34. Dan Mielke – tomatoes, peppers and cukes Penn State Research Facility

  35. Hoop Houses • Selling fresh local tomatoes in June • Give you months of extra hours in a growing season • Cultivating spinach and leafy greens year round

  36. High Tunnel Houses

  37. High Tunnel Houses

  38. High Tunnel Houses

  39. Benefits • Extending cropping season • August/September seeding – spinach, broccoli, other greens • Harvest until December • Limited by sunlight w/out supplemental light • Mulch with straw and harvest root crops throughout winter

  40. 20 x 96 foot tunnel 4 rows tomatoes 2 rows of peppers 1 row of cucumbers Yields 4,500 lbs of tomatoes 13 bu of peppers 300 lbs of cucumber Cost of tunnel - $2000 Sales > $5000 One Growers Experience

  41. Outside Tunnel Inside Tunnel

  42. Strawberry Crop • Started on 4/15/03 by lowering sides • Temperature monitoring critical • Use floating row cover on cold nights • Picking started on 6/1/03 – tunnel • 6/11/03 – plastic mulch with row cover • 6/26/03 – berries without mulch or row cover • Berries were sweeter, cleaner, less distorted, larger • Tunnel vs no-tunnel from 200 – 380 % increase in yield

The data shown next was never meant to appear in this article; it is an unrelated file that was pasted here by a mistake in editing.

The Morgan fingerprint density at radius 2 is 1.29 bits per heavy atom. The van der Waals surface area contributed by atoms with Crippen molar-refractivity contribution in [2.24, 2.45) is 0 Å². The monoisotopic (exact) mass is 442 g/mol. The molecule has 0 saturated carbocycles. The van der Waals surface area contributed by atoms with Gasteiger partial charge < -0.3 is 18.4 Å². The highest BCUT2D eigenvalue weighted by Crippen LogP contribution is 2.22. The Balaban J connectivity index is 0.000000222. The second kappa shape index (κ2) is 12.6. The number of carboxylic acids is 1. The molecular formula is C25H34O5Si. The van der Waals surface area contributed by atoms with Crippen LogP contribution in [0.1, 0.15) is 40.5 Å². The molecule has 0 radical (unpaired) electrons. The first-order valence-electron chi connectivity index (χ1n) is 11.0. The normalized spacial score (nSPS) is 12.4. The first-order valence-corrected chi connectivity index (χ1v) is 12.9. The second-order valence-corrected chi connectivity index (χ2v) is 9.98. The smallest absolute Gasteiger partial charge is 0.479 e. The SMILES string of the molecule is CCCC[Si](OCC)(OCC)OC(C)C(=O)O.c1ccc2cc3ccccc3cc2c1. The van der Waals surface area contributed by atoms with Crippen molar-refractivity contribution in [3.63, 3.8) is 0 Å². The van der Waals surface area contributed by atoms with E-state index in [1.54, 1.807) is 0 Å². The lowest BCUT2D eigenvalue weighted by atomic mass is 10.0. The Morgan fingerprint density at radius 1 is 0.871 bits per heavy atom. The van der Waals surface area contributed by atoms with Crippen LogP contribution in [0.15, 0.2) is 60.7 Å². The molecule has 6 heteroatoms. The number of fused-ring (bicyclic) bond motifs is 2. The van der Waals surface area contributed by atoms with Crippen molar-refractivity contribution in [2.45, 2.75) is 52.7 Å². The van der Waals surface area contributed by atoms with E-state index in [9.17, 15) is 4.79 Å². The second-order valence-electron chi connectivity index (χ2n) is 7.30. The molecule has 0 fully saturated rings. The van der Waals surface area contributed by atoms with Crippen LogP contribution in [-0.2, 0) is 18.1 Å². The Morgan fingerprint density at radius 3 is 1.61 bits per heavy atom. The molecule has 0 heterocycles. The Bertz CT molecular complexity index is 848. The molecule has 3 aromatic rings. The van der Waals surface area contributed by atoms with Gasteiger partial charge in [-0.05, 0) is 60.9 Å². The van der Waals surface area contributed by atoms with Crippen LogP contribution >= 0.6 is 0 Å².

43. Strawberry Varieties • Early Glow – 200% increase in tunnel • Honeoye – 380% increase in tunnel • Jewel – 330% increase in tunnel

  44. Raspberry Crop • Fall berries • First ripe berries inside or out September 26 • October 1st outside crop froze • Tunnel berries produced until November 2 • Let berries freeze because of extended cold weather • Too costly to heat for amount of sales

  45. Other Considerations • Diseases and rotation • Moving hoop houses • Drainage around tunnels

  46. Simple Hoophouse • Simple to Build • Frame of plastic or metal pipe • Anchored by ground posts • Open ends • Ventilation important • Doors, sidewalls other vents

  47. Classic A-Frame • Very easy construction • Steep roof sheds snow • Limited space (no room for benches) • Growing space for tall plants • Ventilation important • Can have second layer of plastic on inside

  48. Gothic Arch • Can be portable or anchored to foundation • Curved walls shed snow • Inexpensive • Lets in lots of light

  49. Modified A-Frame • Steep roof for shedding snow • Sits on frame of 4x4 posts + insulation • More headroom • Room for benches – storage underneath • Roof Vents • Can use triple wall plastic panels for more insulation